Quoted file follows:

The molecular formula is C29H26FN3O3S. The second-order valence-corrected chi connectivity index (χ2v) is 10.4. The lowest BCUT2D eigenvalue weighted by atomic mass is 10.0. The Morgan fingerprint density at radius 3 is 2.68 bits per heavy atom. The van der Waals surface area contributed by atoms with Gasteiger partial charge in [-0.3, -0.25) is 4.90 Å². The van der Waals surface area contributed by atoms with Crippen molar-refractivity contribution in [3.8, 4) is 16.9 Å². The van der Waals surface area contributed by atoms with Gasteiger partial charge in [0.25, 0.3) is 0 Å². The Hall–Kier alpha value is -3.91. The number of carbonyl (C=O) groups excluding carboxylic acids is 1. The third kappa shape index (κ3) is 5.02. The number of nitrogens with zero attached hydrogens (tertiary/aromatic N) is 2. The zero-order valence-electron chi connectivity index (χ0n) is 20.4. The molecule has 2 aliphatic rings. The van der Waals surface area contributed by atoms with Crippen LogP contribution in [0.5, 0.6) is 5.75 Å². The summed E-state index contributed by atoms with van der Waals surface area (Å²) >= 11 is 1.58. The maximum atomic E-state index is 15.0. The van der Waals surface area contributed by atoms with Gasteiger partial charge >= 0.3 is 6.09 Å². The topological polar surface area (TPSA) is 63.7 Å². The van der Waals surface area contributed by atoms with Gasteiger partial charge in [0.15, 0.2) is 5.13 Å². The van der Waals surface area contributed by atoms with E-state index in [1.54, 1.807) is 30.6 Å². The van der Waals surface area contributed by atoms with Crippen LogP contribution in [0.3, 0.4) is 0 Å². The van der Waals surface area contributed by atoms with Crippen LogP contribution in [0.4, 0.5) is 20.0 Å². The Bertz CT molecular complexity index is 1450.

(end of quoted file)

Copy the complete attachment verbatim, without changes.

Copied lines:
The molecular formula is C29H26FN3O3S. The second-order valence-corrected chi connectivity index (χ2v) is 10.4. The lowest BCUT2D eigenvalue weighted by atomic mass is 10.0. The Morgan fingerprint density at radius 3 is 2.68 bits per heavy atom. The van der Waals surface area contributed by atoms with Gasteiger partial charge in [-0.3, -0.25) is 4.90 Å². The van der Waals surface area contributed by atoms with Crippen molar-refractivity contribution in [3.8, 4) is 16.9 Å². The van der Waals surface area contributed by atoms with Gasteiger partial charge in [0.25, 0.3) is 0 Å². The Hall–Kier alpha value is -3.91. The number of carbonyl (C=O) groups excluding carboxylic acids is 1. The third kappa shape index (κ3) is 5.02. The number of nitrogens with zero attached hydrogens (tertiary/aromatic N) is 2. The zero-order valence-electron chi connectivity index (χ0n) is 20.4. The molecule has 2 aliphatic rings. The van der Waals surface area contributed by atoms with Crippen LogP contribution in [0.5, 0.6) is 5.75 Å². The summed E-state index contributed by atoms with van der Waals surface area (Å²) >= 11 is 1.58. The maximum atomic E-state index is 15.0. The van der Waals surface area contributed by atoms with Gasteiger partial charge >= 0.3 is 6.09 Å². The topological polar surface area (TPSA) is 63.7 Å². The van der Waals surface area contributed by atoms with Gasteiger partial charge in [0.15, 0.2) is 5.13 Å². The van der Waals surface area contributed by atoms with E-state index in [1.54, 1.807) is 30.6 Å². The van der Waals surface area contributed by atoms with Crippen LogP contribution in [0.3, 0.4) is 0 Å². The van der Waals surface area contributed by atoms with Crippen LogP contribution in [0.4, 0.5) is 20.0 Å². The Bertz CT molecular complexity index is 1450.